The 4th Annual
Also, as part of the Symposium, there is a
Tutorial at the Algonquin College and a
Visit for EPS2004 Symposium and or Tutorial Attendees to the
Falls Hydro Generating Plant at Fitzroy Harbour on Thursday, October 28, 2004.
Electricity is a cornerstone of modern life. Ontarians have for decades enjoyed reliable supplies at some of the cheapest prices in the world. However, the centralized supply-side model which has provided that power is being undermined by sea of debt at a time when Ontario is facing an imminent disparity between the available electricity supplied by an aging generation base and relentlessly increasing demand. An attempt to address this situation through the introduction of a market with time-of-day pricing was abandoned as electricity prices soared in response to market conditions.
Recognizing the severity of the energy situation, the Ontario Government commissioned the Electricity Conservation & Supply Task Force in Summer 2003. This noted the demise of merchant generation, the increase in gas prices, and the government’s commitments to phase out coal and retain public ownership of generation. It concluded that tough decisions were required and promoted a rainbow of measures that included cost-reflective pricing, retail competition, conservation, central planning, renewable energy, distributed generation and a diverse supply mix. The ministry also initiated the Renewable Energy Supply RFP targeted to achieve 10% (2,700 MW) renewable capacity by 2010. In early 2004, the OPG Review Committee commented that Ontario did not have many choices and recommended nuclear power to fill the growing energy gap. In mid-2004, the creation of the Ontario Power Authority was announced, virtually undoing the unbundling that facilitated the deregulated market of 2001.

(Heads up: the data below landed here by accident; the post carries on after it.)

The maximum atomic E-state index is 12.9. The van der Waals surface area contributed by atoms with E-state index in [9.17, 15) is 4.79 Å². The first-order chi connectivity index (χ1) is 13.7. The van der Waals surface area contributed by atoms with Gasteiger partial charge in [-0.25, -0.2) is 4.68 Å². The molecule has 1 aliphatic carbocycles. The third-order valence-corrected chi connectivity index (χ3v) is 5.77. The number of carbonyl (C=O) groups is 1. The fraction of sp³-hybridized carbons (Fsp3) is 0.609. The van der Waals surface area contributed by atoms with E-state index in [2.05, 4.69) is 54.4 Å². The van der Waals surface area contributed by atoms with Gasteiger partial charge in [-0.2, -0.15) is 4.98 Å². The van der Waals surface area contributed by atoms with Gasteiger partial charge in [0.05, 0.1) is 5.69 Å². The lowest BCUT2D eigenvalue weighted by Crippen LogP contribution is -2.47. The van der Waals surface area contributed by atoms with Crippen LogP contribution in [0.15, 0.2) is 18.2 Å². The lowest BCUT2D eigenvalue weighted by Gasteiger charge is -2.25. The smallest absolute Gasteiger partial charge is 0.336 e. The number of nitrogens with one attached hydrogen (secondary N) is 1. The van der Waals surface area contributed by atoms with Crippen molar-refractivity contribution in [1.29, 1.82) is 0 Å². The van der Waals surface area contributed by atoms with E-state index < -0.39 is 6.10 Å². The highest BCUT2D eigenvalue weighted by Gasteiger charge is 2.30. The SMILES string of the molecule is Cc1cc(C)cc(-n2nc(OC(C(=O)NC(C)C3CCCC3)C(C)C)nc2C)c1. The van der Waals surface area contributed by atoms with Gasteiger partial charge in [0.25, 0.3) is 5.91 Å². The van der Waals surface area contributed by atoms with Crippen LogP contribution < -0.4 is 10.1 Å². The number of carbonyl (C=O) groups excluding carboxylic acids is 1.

Ontario is at a crossroads. Can it afford a new capital-intensive nuclear power program? Can distributed generation with load displacement fill the generation-supply gap and ensure a stable power grid? Can technology extend the life of coal-fired generation in an environmental sound manner? Can smart metering economically provide cost-reflective tariff structures, energy use information displays, and price-sensitive control of load and generation.The way forward will likely involve a creative portfolio of large and small-scale supply projects, alternative fuel sources, improved energy efficiency, energy conservation, demand-side management and enhanced metering and monitoring.
The challenge now facing Ontario is how best to address the looming electrical energy shortfall in a timely manner, while balancing the goals of sustainability, minimal environmental impact and a sound pricing regime. Improved resource management involving proper consideration of all available options from price strategies to a creative portfolio of supply and demand solutions is required. The way forward will likely involve a combination of large and small-scale supply projects, alternative fuel sources, improved energy efficiency, energy conservation, demand-side management and enhanced metering and monitoring.
The key objectives of the symposium are to:
Come and learn what is the electrical energy situation facing Ontario. The IEEE/IEE Ottawa Electrical Power Symposium, organized each fall since 2001, is now recognized as one of the premier electrical power events in Ontario, serving consumers, industry, government, academia and other professionals.
|©Copyright IEEE/IEE 2004||Webmaster: Wahab Almuhtadi <email@example.com>|